Blood Vessel Trauma, Scar Tissue
Here is a question and the answer by a doctor (a licensed clinical sexologist, not an M.D.) writing on MyPleasure.com. His comments about erection problems and scar tissue are scary. What do you guys think about his answer?
I am a first-year medical student and I am very familiar with the anatomy of a penis. My question concerns the fact that some “penis enlargement” Internet sites claim that penis exercises will increase blood flow to the Corposa Cavernosa and Corpus Spongiosum therefore causing micro-trauma in the cells. Thus, as the cell rebuilds, one’s penis will increase in length and girth. I realize there is a Collogenous sheath wrapped around the three “tubes” of spongy tissue, which may prevent growth, but this philosophy is analogous to bodybuilding. Why do you say there is no way to increase penis size other than surgery? Why (specifically) doesn’t this method work?
The argument you are advancing is the same one I see on all the sites that claim exercise will increase the size of the penis. However, it just doesn’t work that way, and I will tell you why. Comparing penis enlargement to bodybuilding is a flawed analogy. The penis is not a muscle. The only thing you would be getting trauma in would be blood vessels. If these exercises really did do that, you would be in big trouble. The last thing you want is trauma in these tissues. It would cause bruising and veinous leakage which would eventually lead to difficulty with erections and curvature (due to accumulation of scar tissue). Luckily, these exercises are usually harmless. They don’t increase your penis size, but they don’t usually hurt you either. On the other hand, the sites that advocate more extreme practices, such as extensive use of penile pumps or weights, are offering dangerous advice.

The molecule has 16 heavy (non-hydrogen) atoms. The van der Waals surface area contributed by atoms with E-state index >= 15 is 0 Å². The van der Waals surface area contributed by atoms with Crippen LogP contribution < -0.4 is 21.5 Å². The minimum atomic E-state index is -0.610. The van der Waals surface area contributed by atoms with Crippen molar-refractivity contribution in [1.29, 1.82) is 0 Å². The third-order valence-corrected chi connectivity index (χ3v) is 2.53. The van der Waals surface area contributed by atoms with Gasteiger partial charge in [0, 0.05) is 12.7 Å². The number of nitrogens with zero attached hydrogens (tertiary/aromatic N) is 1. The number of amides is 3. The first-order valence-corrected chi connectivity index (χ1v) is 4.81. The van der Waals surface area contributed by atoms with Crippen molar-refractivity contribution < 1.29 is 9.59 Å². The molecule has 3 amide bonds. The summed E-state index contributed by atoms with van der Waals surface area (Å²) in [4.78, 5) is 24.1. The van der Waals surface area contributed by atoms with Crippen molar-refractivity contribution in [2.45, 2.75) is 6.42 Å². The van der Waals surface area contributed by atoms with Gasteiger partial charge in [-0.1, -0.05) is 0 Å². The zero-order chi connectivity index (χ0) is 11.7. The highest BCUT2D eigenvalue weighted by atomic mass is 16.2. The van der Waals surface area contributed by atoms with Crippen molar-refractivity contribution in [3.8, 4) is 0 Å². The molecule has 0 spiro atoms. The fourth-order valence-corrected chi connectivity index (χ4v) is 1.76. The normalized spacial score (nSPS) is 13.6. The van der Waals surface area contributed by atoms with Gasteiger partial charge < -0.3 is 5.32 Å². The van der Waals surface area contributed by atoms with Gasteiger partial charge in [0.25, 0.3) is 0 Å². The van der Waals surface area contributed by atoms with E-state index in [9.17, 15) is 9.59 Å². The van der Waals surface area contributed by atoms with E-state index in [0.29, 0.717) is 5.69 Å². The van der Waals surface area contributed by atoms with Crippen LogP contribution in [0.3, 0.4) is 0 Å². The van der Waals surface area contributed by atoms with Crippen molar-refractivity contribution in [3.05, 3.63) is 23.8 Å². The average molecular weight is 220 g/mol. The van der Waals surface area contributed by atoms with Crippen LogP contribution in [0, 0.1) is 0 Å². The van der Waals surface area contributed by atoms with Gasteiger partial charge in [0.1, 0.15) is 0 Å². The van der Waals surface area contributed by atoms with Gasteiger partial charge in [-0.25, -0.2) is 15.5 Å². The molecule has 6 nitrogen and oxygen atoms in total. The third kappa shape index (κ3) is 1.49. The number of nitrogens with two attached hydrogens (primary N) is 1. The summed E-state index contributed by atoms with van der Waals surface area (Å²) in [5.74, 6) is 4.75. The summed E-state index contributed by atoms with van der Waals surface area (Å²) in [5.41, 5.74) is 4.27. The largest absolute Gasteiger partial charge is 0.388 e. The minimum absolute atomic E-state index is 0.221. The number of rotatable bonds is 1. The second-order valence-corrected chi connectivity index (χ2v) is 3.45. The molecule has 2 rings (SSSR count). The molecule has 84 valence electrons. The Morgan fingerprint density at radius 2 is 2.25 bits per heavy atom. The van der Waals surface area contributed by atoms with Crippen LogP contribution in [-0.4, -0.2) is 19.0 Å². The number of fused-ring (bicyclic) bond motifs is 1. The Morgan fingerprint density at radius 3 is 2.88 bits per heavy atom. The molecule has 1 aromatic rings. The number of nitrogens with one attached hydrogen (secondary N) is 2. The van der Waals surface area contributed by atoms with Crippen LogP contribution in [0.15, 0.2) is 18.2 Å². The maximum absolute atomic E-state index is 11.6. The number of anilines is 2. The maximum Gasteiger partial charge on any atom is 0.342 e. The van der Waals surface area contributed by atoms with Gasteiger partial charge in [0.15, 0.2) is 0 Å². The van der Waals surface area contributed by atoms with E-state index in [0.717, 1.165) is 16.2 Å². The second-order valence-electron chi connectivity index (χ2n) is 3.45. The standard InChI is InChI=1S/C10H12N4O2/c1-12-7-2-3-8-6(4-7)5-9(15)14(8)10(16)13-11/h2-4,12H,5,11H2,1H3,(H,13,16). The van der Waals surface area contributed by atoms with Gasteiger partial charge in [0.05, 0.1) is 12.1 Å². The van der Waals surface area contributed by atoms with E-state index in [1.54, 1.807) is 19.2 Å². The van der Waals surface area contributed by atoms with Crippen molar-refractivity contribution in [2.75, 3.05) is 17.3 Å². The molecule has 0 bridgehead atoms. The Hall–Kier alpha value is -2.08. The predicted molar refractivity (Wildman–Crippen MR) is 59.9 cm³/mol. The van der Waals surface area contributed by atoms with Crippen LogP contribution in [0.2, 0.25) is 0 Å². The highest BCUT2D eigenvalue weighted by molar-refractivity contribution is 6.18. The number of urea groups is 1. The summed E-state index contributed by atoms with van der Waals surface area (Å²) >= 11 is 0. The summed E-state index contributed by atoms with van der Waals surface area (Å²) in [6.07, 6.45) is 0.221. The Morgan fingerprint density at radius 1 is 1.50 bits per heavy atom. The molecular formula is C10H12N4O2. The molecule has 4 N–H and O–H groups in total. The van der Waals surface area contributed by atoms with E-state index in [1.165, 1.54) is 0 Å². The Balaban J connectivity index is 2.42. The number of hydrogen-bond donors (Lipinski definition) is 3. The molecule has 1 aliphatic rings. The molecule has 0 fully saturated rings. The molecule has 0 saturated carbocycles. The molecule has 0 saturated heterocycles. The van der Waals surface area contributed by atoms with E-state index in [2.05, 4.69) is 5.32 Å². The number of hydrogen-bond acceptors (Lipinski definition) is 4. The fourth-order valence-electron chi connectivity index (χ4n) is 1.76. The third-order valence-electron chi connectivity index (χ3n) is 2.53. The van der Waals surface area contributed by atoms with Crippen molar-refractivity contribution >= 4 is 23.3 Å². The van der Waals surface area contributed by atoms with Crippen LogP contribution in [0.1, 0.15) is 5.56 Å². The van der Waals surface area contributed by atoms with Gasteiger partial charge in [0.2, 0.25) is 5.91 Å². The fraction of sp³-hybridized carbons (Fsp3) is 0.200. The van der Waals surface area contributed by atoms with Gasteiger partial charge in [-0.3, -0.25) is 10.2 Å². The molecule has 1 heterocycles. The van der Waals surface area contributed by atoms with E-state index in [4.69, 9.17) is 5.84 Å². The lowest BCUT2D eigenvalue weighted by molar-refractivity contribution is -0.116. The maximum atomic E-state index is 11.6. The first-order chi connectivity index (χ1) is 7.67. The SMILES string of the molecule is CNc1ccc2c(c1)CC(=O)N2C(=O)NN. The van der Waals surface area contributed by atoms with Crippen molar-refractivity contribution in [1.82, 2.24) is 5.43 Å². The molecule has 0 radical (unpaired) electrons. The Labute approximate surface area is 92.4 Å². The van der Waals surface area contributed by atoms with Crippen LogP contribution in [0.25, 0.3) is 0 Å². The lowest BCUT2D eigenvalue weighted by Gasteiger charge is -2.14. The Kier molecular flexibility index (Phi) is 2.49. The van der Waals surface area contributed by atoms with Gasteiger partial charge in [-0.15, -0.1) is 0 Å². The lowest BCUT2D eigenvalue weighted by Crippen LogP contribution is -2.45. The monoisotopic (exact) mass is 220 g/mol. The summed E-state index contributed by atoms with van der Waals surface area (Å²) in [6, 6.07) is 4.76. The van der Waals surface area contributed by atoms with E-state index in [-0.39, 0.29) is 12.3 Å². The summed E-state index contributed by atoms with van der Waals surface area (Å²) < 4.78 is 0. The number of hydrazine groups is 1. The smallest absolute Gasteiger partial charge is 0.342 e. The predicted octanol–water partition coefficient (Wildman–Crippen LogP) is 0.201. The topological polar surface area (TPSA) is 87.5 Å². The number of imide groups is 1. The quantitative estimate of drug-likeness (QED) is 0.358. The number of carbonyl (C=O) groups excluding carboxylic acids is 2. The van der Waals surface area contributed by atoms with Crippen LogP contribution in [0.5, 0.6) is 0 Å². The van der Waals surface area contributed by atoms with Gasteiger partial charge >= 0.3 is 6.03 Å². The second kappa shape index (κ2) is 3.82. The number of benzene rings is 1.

What I will grant you is that there has been some speculation that the use of vacuum erection devices in moderation may cause a slight increase in size. Although there is no proof yet, there are some anecdotal reports of men who were using pumps for erectile difficulties no longer needing them after several years of use. It is possible that in certain circumstances, the forcing of blood into the cavernosa may stretch and make them more pliable. This would allow more blood to flow in, thus increasing erectile size in those men who had difficulty previously. Let me emphasize: This is not only unproven, but even in the best of circumstances will cause a very slight size increase, during erection only, for a small number of men. Everyone please reread those caveats. This is not something I recommend trying.
My answer remains unchanged: There is nothing short of surgery that will truly increase penile size.